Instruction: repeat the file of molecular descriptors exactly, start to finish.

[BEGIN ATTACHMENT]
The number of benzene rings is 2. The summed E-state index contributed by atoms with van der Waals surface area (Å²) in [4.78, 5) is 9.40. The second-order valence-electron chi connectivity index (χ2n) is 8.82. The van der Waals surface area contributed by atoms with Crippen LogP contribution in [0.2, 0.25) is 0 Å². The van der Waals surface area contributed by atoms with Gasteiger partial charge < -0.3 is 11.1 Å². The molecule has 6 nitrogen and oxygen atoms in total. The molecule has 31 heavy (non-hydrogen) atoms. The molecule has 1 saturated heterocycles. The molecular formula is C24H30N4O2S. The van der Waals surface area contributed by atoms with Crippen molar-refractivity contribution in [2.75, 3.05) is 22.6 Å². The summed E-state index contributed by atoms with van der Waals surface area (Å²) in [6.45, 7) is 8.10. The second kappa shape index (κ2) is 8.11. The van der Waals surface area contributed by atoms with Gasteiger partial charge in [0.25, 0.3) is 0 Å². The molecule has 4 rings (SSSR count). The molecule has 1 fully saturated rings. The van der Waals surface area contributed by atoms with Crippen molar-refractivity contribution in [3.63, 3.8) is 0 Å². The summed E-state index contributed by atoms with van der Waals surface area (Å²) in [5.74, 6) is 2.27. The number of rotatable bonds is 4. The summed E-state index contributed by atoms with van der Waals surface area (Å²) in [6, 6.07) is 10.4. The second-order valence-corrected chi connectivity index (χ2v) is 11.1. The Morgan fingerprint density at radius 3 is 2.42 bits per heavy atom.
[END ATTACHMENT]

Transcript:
The number of benzene rings is 2. The summed E-state index contributed by atoms with van der Waals surface area (Å²) in [4.78, 5) is 9.40. The second-order valence-electron chi connectivity index (χ2n) is 8.82. The van der Waals surface area contributed by atoms with Crippen LogP contribution in [0.2, 0.25) is 0 Å². The van der Waals surface area contributed by atoms with Gasteiger partial charge < -0.3 is 11.1 Å². The molecule has 6 nitrogen and oxygen atoms in total. The molecule has 31 heavy (non-hydrogen) atoms. The molecule has 1 saturated heterocycles. The molecular formula is C24H30N4O2S. The van der Waals surface area contributed by atoms with Crippen molar-refractivity contribution in [2.75, 3.05) is 22.6 Å². The summed E-state index contributed by atoms with van der Waals surface area (Å²) in [6.45, 7) is 8.10. The second kappa shape index (κ2) is 8.11. The van der Waals surface area contributed by atoms with Gasteiger partial charge in [0.25, 0.3) is 0 Å². The molecule has 4 rings (SSSR count). The molecule has 1 fully saturated rings. The van der Waals surface area contributed by atoms with Crippen molar-refractivity contribution in [3.63, 3.8) is 0 Å². The summed E-state index contributed by atoms with van der Waals surface area (Å²) in [5.74, 6) is 2.27. The number of rotatable bonds is 4. The summed E-state index contributed by atoms with van der Waals surface area (Å²) in [6, 6.07) is 10.4. The second-order valence-corrected chi connectivity index (χ2v) is 11.1. The Morgan fingerprint density at radius 3 is 2.42 bits per heavy atom.